“The channeling function of Family Law” is a term originally coined by Carl E. Schneider in an Article originally published in Hofstra Law Review in 1992. Schneider claimed that the channeling function of the Law was one of an essential function of our law and that it was a major component of Family Law. He reasoned that the law should shape and order our lives much like a channel shapes a body of water. The walls of a channel form boundaries of where the water can flow and in turn direct the motion of it flow. This is the image Schneider was envisioning.
Although Schneider went to great lengths promote the impertinence of this guiding force in our society, sometimes the walls of the law’s channel can make an individual’s life very difficult and uncomfortable. Marriage and Divorce are primary examples of the channeling function of the Law. Both the ease of getting married and the difficulty of dissolving a marriage illustrate this unique function of the Family Law.
Under California law, it is remarkably easy to get marriage. A marriage license typically cost less than $100. Presently, anyone who has the consent of unwed partner, a witness, and the help of a person who has the authority to marry (which is also rather easy to attain) can get married. You do not need to get a background check or a credit report or provide any sort of disclosures. Not only is it incredibly easy to wed, but the institution of marriage also offers enticing benefits, both monetary and non-monetary.
First, the government offers taxes breaks to spouses for both income taxes and wealth transfers between spouses. These monetary benefits are wider for civil service such as soldiers, police, and bureaucrats. For example, a married soldier is paid more than an unwed soldier who performs the same duties. These monetary benefits seem to suggest that our system promotes marriage, enacting laws and setting up mechanisms that encourage individuals to wed. Secondly, there are numerous non-monetary benefits of being married. Martial privilege and automatic establishment of paternity and social recognition are just some of the non-monetary benefits of getting married.
The benefits of marriage and the ease to which a person can get married suggest the direction the Family Law is channeling our society toward the nuclear family; conversely, the law places several road blocks in the way of a person seeking a divorce. The three major road blocks which this article will briefly touch on are the cost, waiting period, and complexity.
The first barrier is the cost. It might cost a mere $100 to get married, but the basic filing fees to dissolve a marriage in San Diego County is presently $435 per spouse and an additional $50-$100 for any motions that either party would like to file. This means that the mandatory fees associated with the typical divorce are about 10x greater than the fees associated with getting married. These figures do not even factor in the cost of attorneys and other legal professionals that might be necessary to finalize a divorce.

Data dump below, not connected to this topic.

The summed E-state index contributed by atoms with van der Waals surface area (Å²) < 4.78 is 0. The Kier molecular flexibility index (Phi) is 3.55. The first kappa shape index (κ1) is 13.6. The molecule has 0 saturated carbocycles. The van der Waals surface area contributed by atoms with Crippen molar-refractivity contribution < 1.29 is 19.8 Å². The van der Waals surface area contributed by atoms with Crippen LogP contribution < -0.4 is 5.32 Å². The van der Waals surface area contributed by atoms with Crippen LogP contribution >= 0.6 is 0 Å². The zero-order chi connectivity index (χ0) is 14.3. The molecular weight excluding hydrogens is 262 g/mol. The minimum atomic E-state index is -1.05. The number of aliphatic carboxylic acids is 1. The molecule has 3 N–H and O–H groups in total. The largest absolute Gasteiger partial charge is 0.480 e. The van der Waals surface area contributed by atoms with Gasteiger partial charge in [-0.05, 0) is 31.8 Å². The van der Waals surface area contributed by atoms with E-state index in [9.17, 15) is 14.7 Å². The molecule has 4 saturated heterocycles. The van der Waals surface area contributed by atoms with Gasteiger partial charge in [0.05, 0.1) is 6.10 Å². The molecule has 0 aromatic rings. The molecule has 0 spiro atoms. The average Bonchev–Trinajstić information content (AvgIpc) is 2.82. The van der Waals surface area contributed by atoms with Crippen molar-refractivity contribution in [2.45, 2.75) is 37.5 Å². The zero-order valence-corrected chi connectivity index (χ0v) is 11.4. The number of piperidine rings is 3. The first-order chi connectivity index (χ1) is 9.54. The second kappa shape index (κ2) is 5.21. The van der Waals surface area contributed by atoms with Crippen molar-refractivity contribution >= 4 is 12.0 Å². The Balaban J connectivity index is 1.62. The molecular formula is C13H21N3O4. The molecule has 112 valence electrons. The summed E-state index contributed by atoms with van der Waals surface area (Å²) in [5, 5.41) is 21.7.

The next obstacle to attaining a divorce is a 6 month waiting period in California. Before the family courts will finalize any divorce proceeding, 6 months must pass from the day the petition is filed with the court. Can you image how many broken marriages and divorces could be avoided if an equivalent rule was in enacted for getting married? A 6 month cool down period on marriage would certainly put wedding chapels in Las Vegas out of business over night.
The third major road block to dissolving any marriage is the complexity associated with divorce proceeding. This daunting obstacle is perhaps the most difficult to overcome. Although a marriage license is few pages long and roughly uniform throughout the state, a divorce requires numerous pages mandatory documents and several Declarations of Disclosures, which can vary widely depending on the particularities of your case. Not only is the process complex, divorce proceeds are sensitive to regional practices and legal customs. The issues that a San Diego Family Law Attorney La Mesa might face are rather different than the issues faced by a Family Law attorney in a different state or region.
Although it seems like the Law has been set up to discourage divorce, the obstacle are not impermeable and marriages can often become damaging to the health and happiness of an individual. Sometimes the government does not know best and an individual might need to resist the channeling function of family law and seek a divorce.
Since our legal system is set up to make an already emotionally difficult situation even more difficult with legal road blocks, it might be wise to seek out the help of expert, a San Diego Family Law Attorney. Attorney Brian Burkett has practiced law in San Diego for over 10 years and is familiar with San Diego Family Law and can assist you with divorce proceedings. If you are entangled in a marriage that is not working and are seeking a divorce, then you should give Attorney Brian Burkett a call at (619) 250-2683 to schedule a free consultation or you can visit our website at www.childcustodyanddivorce.com. Please feel free to send us an email or check out our blog.